Monday, October 26, 2015

Catastrophic System Failure Part 1 - The Electoral College

The numbers don't always add up
The Republican Party has lost the popular vote in five out of the last six Presidential General Elections in the US. Clinton won in '92 and '96, Gore won in 2000, and Obama won in 2008 and 2012. It's interesting to note that the only General Election they actually won outright was the very first election held after the 9/11/01 terrorist attacks. From this we can conclude that without a major transformative black-swan event, the Republican party is no longer a competitive national party. And this is intuitively reasonable, given that the Republican electorate skews older and whiter than the nation actually is as a whole, and every year that demographic represents a smaller portion of US voters.

So why don't they do something? It's clearly a conscious decision on the part of party strategists to accept the complete loss of the minority and gay vote, and the largest portion of the youth vote. The answer to this question can be found, as can so many other bits of convoluted governance theory in the US, in our national original sin, that Peculiar Institution, slavery. While Wilson and Madison very much preferred a popular election, they recognized that such a proposal stood no chance of success due to the differences in suffrage in the north and the south. At the same time, a system where the President was directly elected by congress ran the risk of an executive beholden to the legislative, diminishing the usefulness of the separation of powers. So they proposed a system where each state would choose a number of electors equal to the number of Senators and Representatives from that state, and those electors would actually cast the votes that elected the executive.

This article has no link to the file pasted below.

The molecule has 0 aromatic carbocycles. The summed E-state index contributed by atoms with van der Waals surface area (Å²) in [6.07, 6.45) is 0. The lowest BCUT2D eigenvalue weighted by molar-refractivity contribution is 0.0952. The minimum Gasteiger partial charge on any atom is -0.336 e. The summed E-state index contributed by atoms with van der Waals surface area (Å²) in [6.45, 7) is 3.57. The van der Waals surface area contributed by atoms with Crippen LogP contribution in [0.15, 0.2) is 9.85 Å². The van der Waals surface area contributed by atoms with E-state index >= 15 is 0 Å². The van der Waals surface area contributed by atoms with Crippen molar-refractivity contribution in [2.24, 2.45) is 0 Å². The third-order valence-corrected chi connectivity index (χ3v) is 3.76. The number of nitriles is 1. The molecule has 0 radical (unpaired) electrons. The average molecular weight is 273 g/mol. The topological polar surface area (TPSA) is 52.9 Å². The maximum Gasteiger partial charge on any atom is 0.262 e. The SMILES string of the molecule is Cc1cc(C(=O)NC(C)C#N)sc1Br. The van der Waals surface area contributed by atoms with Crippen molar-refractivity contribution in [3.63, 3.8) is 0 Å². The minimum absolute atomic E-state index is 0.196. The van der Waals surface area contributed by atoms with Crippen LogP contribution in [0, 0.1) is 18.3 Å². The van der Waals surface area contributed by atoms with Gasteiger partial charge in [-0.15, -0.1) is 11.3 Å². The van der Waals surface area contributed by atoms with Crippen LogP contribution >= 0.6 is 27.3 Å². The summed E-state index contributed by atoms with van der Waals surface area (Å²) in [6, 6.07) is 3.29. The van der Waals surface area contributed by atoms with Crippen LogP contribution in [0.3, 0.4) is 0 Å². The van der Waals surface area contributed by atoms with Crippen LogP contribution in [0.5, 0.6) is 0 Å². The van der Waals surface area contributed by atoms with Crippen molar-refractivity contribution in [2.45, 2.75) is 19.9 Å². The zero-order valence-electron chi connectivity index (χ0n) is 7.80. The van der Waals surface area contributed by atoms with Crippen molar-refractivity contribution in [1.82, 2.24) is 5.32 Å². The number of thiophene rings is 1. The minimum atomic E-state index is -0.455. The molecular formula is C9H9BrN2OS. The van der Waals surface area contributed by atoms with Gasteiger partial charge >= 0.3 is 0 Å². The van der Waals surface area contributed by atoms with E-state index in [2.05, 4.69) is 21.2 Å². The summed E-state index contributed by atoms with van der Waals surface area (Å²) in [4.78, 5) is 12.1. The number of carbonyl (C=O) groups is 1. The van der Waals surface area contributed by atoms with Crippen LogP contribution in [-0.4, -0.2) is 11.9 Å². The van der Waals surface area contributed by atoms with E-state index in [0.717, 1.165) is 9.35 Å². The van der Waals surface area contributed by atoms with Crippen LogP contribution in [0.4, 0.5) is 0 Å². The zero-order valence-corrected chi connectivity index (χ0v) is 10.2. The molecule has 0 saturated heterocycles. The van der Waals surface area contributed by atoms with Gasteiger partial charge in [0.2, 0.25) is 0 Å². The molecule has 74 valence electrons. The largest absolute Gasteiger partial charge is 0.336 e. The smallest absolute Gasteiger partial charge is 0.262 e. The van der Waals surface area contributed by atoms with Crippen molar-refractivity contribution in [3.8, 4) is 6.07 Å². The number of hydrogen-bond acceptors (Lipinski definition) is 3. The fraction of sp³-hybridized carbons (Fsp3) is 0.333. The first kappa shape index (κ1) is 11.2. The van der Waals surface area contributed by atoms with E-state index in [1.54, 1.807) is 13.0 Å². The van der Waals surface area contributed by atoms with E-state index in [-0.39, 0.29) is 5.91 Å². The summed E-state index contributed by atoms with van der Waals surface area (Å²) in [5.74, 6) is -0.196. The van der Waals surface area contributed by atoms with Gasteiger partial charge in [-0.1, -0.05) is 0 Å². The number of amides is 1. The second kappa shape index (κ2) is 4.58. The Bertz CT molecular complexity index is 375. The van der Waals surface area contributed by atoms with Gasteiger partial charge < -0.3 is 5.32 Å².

This 'Electoral College' - the term does not appear in the Constitution, but was formalized in federal law in 1845 - is, remarkably, still the system in use today. Now, there are many breathless discussions of how this system could be used to undermine the will of the people - indeed, there is no actual requirement that electors vote for the candidate to whom they are pledged - this is highly unlikely because they are pledged to that candidate for ideological and political reasons. Rather than some kind of inside skulduggery, the Electoral College instead radically changes the demographic realities of a national election. There are about 150 million registered voters in the US, and about 120 million of them can be expected to vote in a Presidential contest. With so many states uncontested 'Red' and 'Blue', a national election isn't dependent on the popular vote, but rather on a few hundred thousand 'swing' votes in highly contested states. And many of these states and regions within them skew to white, christian, rural voters.

You can see the inherent Democratic advantage reflected in the numbers they have locked in already. It's kind of interesting that the vast majority of those 191 starting electoral votes come from just four states - California, New York, Pennsylvania and New Jersey. So you can see quite clearly what this election will be about. The Republicans will be trying to win votes in the Rust Belt, while the Democrats try to exploit changing population dynamics in the Southwest and Southeast.